“Ignis Aurum Probat”. Phil Martie e Nicolette: Neonatal Intensive Care device.

“Ignis Aurum Probat”. Phil Martie e Nicolette: Neonatal Intensive Care device.

On this forth appointment of the newspaper column “La Salute tra oggi e domani” we are glad to host Manuela Appendino’s (founder of WWE) column “Tech&Child”.

Together we’re going to talk about a device through which we’re dealing with the two main topics of these columns, respectively Technology for Health/Human Factor and Technology for Children.

A device with a story that struck us deep inside our hearts.

We’re talking about Nicolette and her app NicoBoard.

♣”With NicoBoard, we believe we are creating a category,” he says. “It could be called patient empowerment. In the future, we think all providers will subscribe to empowerment technology and services that they pass on to their patients. It will be just as normal as having phones. We are at the very beginning of that now.”

◊ With these words Phil Martie describes his “creature” Nicolette, in an article of Entrepreneur.


From the moment I got to know the history of this device, I thought of the famous Latin proverb “Ignis Aurum Probat”, hence the title of the article. Yes, because it is a tangible example of a person who has given his best in adversity.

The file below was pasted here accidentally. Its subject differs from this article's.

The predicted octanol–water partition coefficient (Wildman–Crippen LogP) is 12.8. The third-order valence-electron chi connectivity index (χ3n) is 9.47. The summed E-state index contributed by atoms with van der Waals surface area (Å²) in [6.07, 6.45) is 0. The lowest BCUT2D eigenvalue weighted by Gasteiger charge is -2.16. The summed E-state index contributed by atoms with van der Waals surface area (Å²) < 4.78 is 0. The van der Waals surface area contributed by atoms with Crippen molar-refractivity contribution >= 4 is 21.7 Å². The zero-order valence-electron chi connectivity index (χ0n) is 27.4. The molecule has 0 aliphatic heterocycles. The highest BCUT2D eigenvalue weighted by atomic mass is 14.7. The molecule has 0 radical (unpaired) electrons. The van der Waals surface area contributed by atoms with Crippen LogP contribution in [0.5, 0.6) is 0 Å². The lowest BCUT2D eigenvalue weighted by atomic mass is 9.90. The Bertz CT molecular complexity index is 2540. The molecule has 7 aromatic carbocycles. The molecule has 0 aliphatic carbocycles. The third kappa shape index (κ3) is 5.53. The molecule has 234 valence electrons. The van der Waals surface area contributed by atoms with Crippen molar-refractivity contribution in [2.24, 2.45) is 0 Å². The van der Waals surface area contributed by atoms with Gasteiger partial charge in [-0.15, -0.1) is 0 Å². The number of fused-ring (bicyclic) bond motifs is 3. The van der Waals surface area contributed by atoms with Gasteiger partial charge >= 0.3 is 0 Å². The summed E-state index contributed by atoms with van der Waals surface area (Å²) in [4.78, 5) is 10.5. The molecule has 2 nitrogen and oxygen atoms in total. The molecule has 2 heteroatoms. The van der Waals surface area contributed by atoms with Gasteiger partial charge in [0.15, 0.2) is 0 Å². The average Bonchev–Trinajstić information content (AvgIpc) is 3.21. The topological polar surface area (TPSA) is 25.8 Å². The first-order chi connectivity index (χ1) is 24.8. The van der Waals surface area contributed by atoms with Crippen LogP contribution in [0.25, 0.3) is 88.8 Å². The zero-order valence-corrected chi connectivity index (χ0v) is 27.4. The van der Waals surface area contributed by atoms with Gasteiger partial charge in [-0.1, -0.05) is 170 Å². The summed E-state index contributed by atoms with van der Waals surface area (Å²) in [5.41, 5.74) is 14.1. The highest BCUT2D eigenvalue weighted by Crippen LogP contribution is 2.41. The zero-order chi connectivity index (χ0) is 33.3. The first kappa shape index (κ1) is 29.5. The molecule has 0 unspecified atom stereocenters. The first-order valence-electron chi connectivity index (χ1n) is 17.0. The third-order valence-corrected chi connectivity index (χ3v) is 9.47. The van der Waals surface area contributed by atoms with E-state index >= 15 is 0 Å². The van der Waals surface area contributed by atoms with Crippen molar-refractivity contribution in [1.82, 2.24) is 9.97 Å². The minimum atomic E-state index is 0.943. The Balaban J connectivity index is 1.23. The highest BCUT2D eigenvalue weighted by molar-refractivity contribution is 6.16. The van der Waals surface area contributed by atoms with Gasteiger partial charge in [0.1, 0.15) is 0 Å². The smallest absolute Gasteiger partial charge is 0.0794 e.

In 2015, Phil Martie and his wife Jude Alcantara Martie are waiting for a beautiful couple of twins, Nicolette and Bexley. Unfortunately, they were born 15 weeks early, bringing from the beginning a series of critical issues in their case history.

Thus, it begins the hospital stay in the Neonatal Intensive Care Unit (NICU), but after 27 days Nicolette’s death comes.

Instead, her little brother Bexley gets home with his parents after 110 days spent in NICU.

Beyond the unspeakable pain for Nicolette’s loss, to which I prefer to spend just a deep and respectful silence, the experience in NICU hits deeply Phil.